A bittersweet belonging: Embodied paradigms for reconnection to the environment in contemporary American women authors
My dissertation addresses the intersections of literature with ecology, gender, and interdisciplinary paradigms of embodiment. I explore interactions between individual and environment in the poetry of Mary Oliver and Adrienne Rich, the creative non-fiction of naturalist Terry Tempest Williams and biologist Sandra Steingraber, and the fiction of Margaret Atwood and Linda Hogan. I begin from the premise that the cultural separation of mind from body and feelings has contributed to a sense of detachment from the natural environment. In paradigms of embodiment, thought and feeling are interconnected with biological processes, themselves sustained by ecological ones. Embodiment, then, can provide a framework for rediscovering a sense of relatedness to other species that share biological functions and to the ecosystem as a whole. Building on work in ecocriticism, phenomenology, and cognitive psychology, I propose that a reconnection to embodiment, including affect, will support a renewed sense of connection to, and responsibility toward, the ecosystem. ^ I discuss sensory, kinesthetic, and affective bases of attuning to environments and the often-accompanying moments of enhanced self-awareness. I bring network models from social geography and dynamic models of human/environment interaction into dialogue with feminist theories of more flexible individual boundaries. I selected women authors for this project because in the past, women as a category have been linked to "nature" in constricting and objectifying ways. I am interested in how these authors negotiate situated positions and represent disconnections, missed connections, and renewed connections. ^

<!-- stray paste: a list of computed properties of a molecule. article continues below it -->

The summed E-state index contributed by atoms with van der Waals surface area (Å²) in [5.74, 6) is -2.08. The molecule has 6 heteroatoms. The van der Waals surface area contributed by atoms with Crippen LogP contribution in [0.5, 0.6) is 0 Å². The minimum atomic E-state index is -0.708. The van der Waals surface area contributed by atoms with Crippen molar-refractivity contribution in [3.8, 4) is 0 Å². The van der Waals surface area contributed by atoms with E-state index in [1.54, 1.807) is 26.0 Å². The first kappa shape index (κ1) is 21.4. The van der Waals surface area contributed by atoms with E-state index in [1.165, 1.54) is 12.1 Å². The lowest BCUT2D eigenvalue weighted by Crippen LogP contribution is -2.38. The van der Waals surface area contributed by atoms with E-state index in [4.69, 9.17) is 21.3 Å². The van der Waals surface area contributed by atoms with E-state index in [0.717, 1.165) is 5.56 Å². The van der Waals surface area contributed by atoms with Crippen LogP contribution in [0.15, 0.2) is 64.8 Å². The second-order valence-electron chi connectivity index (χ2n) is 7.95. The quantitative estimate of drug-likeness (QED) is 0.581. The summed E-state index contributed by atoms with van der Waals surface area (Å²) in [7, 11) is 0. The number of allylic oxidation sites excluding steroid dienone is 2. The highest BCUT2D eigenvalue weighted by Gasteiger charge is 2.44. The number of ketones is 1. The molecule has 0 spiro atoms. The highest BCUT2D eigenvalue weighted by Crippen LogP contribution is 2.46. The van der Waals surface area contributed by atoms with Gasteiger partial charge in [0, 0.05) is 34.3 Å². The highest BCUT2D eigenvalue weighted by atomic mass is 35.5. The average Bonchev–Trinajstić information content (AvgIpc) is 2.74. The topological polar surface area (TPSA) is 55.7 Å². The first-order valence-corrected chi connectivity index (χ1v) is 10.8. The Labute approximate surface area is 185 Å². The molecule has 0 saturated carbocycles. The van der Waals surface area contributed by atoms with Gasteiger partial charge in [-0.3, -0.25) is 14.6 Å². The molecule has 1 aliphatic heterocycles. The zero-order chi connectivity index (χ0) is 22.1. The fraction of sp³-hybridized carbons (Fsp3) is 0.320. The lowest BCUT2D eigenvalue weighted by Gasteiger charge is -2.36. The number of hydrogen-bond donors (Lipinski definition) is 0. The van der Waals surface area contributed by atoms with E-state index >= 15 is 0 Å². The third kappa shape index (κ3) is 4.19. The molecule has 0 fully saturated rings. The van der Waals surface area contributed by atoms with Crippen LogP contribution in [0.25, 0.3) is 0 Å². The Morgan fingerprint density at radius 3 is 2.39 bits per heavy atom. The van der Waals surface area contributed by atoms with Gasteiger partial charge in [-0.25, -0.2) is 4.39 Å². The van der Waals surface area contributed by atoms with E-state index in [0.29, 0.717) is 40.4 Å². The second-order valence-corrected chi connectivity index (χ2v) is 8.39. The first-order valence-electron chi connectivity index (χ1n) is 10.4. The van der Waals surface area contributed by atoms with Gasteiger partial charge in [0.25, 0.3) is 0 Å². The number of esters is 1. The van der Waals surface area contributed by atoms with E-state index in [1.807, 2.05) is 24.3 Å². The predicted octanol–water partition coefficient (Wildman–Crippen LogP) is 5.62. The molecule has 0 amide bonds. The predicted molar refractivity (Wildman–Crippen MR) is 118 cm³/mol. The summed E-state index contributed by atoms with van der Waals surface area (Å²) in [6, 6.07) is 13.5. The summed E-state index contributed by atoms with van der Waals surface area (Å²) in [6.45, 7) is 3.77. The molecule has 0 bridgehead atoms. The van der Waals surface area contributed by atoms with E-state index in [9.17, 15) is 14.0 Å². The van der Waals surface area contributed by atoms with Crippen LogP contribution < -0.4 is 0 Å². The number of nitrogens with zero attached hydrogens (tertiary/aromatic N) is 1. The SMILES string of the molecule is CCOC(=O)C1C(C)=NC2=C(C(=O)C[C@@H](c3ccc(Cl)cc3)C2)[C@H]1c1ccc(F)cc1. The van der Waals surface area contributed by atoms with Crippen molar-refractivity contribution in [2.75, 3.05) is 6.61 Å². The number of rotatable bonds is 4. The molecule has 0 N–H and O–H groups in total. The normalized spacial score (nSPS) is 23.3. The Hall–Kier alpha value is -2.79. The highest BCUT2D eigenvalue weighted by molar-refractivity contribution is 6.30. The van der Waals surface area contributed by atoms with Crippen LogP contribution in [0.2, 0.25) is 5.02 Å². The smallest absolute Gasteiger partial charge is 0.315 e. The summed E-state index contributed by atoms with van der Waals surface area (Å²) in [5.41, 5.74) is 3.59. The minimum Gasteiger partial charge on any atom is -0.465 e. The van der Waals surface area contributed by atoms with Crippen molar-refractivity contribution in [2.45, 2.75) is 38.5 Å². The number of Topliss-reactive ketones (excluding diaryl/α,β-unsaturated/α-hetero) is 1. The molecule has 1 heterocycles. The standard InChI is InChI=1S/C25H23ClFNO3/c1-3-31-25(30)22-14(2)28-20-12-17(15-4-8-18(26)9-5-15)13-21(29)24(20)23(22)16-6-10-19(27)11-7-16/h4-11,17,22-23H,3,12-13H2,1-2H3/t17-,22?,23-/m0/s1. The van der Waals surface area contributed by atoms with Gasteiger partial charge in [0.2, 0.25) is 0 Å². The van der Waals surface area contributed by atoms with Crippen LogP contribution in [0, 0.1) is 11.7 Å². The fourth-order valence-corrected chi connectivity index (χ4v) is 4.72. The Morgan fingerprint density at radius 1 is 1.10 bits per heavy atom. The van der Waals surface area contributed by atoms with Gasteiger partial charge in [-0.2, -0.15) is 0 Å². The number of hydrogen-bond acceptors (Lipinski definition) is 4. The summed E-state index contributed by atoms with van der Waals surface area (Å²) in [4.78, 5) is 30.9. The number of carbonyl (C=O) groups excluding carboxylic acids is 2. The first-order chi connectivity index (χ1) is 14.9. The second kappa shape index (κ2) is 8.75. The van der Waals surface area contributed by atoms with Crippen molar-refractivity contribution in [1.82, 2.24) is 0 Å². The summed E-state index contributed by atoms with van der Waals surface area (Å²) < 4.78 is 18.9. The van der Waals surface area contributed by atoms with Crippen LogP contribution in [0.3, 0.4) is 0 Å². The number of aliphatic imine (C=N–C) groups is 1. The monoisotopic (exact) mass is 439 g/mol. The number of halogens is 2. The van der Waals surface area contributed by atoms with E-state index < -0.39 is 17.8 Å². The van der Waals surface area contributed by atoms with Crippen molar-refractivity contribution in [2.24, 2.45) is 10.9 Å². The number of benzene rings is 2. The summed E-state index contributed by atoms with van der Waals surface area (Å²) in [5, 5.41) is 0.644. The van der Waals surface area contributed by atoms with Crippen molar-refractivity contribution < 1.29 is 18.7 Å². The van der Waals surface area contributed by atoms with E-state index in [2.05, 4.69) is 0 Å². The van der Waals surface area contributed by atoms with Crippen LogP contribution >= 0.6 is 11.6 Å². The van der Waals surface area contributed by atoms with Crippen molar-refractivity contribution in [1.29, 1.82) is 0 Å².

Women's Studies|Literature, American
"A bittersweet belonging: Embodied paradigms for reconnection to the environment in contemporary American women authors"
(January 1, 2006).
ETD Collection for Fordham University.